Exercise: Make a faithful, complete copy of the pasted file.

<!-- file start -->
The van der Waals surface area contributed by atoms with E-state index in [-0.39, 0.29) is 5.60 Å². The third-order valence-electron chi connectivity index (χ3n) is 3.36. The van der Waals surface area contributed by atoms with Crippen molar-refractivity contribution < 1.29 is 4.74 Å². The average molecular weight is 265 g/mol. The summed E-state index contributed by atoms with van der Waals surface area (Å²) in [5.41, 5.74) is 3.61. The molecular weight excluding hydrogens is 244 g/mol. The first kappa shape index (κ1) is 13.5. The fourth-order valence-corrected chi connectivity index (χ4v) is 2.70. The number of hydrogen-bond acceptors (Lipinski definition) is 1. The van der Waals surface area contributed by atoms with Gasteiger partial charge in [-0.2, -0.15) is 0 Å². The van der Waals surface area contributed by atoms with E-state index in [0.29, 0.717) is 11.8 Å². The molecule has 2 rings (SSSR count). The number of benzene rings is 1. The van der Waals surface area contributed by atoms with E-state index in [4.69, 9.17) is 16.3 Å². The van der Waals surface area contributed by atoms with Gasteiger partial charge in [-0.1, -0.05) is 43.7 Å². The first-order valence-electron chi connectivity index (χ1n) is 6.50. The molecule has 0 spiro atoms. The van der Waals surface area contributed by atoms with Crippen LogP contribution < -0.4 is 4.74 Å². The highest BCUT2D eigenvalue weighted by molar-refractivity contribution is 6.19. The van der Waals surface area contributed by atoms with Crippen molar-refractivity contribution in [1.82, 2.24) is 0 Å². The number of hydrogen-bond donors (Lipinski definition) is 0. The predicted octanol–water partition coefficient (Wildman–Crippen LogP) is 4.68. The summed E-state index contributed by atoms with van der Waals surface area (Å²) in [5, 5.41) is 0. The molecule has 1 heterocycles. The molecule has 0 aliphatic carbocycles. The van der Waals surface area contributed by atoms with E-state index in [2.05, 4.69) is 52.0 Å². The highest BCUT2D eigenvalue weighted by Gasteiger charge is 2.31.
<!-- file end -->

The van der Waals surface area contributed by atoms with E-state index in [-0.39, 0.29) is 5.60 Å². The third-order valence-electron chi connectivity index (χ3n) is 3.36. The van der Waals surface area contributed by atoms with Crippen molar-refractivity contribution < 1.29 is 4.74 Å². The average molecular weight is 265 g/mol. The summed E-state index contributed by atoms with van der Waals surface area (Å²) in [5.41, 5.74) is 3.61. The molecular weight excluding hydrogens is 244 g/mol. The first kappa shape index (κ1) is 13.5. The fourth-order valence-corrected chi connectivity index (χ4v) is 2.70. The number of hydrogen-bond acceptors (Lipinski definition) is 1. The van der Waals surface area contributed by atoms with Gasteiger partial charge in [-0.2, -0.15) is 0 Å². The van der Waals surface area contributed by atoms with E-state index in [0.29, 0.717) is 11.8 Å². The molecule has 2 rings (SSSR count). The number of benzene rings is 1. The van der Waals surface area contributed by atoms with E-state index in [4.69, 9.17) is 16.3 Å². The van der Waals surface area contributed by atoms with Gasteiger partial charge in [-0.1, -0.05) is 43.7 Å². The first-order valence-electron chi connectivity index (χ1n) is 6.50. The molecule has 0 spiro atoms. The van der Waals surface area contributed by atoms with Crippen LogP contribution < -0.4 is 4.74 Å². The highest BCUT2D eigenvalue weighted by molar-refractivity contribution is 6.19. The van der Waals surface area contributed by atoms with Crippen molar-refractivity contribution in [1.82, 2.24) is 0 Å². The number of hydrogen-bond donors (Lipinski definition) is 0. The predicted octanol–water partition coefficient (Wildman–Crippen LogP) is 4.68. The summed E-state index contributed by atoms with van der Waals surface area (Å²) in [5, 5.41) is 0. The molecule has 1 heterocycles. The molecule has 0 aliphatic carbocycles. The van der Waals surface area contributed by atoms with E-state index in [2.05, 4.69) is 52.0 Å². The highest BCUT2D eigenvalue weighted by Gasteiger charge is 2.31.